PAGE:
On 6 July we were treated to a great round of 16 clash between host nation Egypt and South Africa. The runners up from 2017 were tournament favourites from the beginning. Their rich history in the competition and the fact that they were the host nation shifted the odds in their favour. However, the tournament’s most successful side with seven titles bowed out of the tournament to underdogs South Africa.
This loss, however, did come with repercussions, besides a bruised ego for the home team. After the loss, it was confirmed that the Egyptian FA president had resigned and head coach and his staff Javier Aguirre had been sacked following the shock exit from the African Cup of Nations 2019 tournament. This tactical analysis will show you how the South Africans managed to beat the host nation Egypt.
Following a 100%-win record at the tournament, Aguirre looked to line up his team featuring the same personnel and tactics. A significant relief must be the inclusion of star man Salah who had missed midweek training due to a cold. However, the man from Mexico did have a squad well prepared for South Africa.
Egypt boasts a formidable attack as well as a solid defence. Prior to the tournament the Egyptians had conceded zero goals and scored five on their way on topping their group
Knowing the attacking threat of Salah and co, Stuart Baxter had to carefully study their opponents for this one. With Hegazy and Alaa holding a tight ship at the back, the Bafana Bafana attack had a lot to do in this game. To the relief of the fans must be the inclusion of the Premier Soccer League players player of the season in the first eleven. Thembikosi Lorch was the man on every fans lip after not featuring during the group stages.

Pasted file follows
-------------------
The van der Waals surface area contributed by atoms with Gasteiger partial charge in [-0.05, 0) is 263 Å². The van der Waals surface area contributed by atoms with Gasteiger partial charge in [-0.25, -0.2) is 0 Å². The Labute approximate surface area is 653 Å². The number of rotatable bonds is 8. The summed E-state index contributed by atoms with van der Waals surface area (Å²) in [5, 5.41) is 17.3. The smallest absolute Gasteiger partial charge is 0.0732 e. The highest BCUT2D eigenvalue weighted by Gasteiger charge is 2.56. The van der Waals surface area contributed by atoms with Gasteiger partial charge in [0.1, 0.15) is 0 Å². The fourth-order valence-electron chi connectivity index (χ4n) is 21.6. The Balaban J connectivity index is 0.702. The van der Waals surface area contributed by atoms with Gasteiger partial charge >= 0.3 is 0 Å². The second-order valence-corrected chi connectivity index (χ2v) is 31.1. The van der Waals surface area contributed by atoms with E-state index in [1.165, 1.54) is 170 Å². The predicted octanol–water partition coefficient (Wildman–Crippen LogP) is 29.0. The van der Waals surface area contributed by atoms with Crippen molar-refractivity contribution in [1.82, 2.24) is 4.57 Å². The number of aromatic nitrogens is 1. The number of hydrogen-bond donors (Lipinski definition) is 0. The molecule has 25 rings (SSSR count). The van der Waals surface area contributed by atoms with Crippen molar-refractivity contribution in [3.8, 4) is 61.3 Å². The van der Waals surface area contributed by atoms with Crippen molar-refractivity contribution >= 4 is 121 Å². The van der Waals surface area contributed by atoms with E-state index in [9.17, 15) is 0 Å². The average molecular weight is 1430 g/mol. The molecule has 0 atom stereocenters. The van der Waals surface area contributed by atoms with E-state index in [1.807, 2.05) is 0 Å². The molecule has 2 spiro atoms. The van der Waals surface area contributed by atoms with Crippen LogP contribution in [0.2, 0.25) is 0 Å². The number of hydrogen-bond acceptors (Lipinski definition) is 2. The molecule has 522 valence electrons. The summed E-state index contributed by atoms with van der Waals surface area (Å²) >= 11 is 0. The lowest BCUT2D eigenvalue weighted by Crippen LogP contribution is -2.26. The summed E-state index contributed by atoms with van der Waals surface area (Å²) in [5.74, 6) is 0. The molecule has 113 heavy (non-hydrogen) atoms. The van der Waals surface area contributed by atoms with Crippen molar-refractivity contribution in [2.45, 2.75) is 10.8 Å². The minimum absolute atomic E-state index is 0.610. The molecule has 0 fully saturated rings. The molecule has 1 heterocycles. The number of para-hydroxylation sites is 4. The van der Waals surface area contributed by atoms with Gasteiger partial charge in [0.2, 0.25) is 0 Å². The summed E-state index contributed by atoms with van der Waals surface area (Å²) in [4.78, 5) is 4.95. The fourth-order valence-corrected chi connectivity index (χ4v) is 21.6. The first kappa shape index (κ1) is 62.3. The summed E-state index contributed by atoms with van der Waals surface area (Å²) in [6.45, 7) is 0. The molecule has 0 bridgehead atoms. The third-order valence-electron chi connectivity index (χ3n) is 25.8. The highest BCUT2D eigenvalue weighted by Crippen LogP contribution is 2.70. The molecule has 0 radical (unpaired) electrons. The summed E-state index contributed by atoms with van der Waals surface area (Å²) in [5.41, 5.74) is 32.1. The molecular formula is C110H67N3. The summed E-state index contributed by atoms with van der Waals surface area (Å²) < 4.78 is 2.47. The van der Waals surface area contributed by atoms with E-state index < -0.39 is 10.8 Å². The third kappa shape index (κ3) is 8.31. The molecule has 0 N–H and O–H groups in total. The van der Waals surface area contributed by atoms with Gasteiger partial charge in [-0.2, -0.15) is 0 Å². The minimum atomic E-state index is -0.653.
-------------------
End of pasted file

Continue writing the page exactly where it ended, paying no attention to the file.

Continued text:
Both teams set up in a similar fashion with a 4-3-3 formation but differed in their approach on the night. South Africa is a team that looks to defend first while Egypt prides themselves on their attack – providing for some fascinating analysis.
On the night, Stuart’s men were splendid with their defensive organisation. Their defensive formation dictated the game for Egypt which disrupted the way the hosts are used to playing. Bafana Bafana’s fluidity in defensive shapes worked well for them, often leaving the Aguirre’s men shocked and being reactive to the opponent’s press. Much credit must be given to the midfield trio of Bongani Zungu, Kamogelo Mokotjo and Dean Furman in providing stability for South Africa. Furman sat in front of the back four, stopping the fast break of Egypt with well-timed tackles. Zungu was instrumental in linking up the attack on and off the ball, while Mokotjo helped keep possession with clever passing.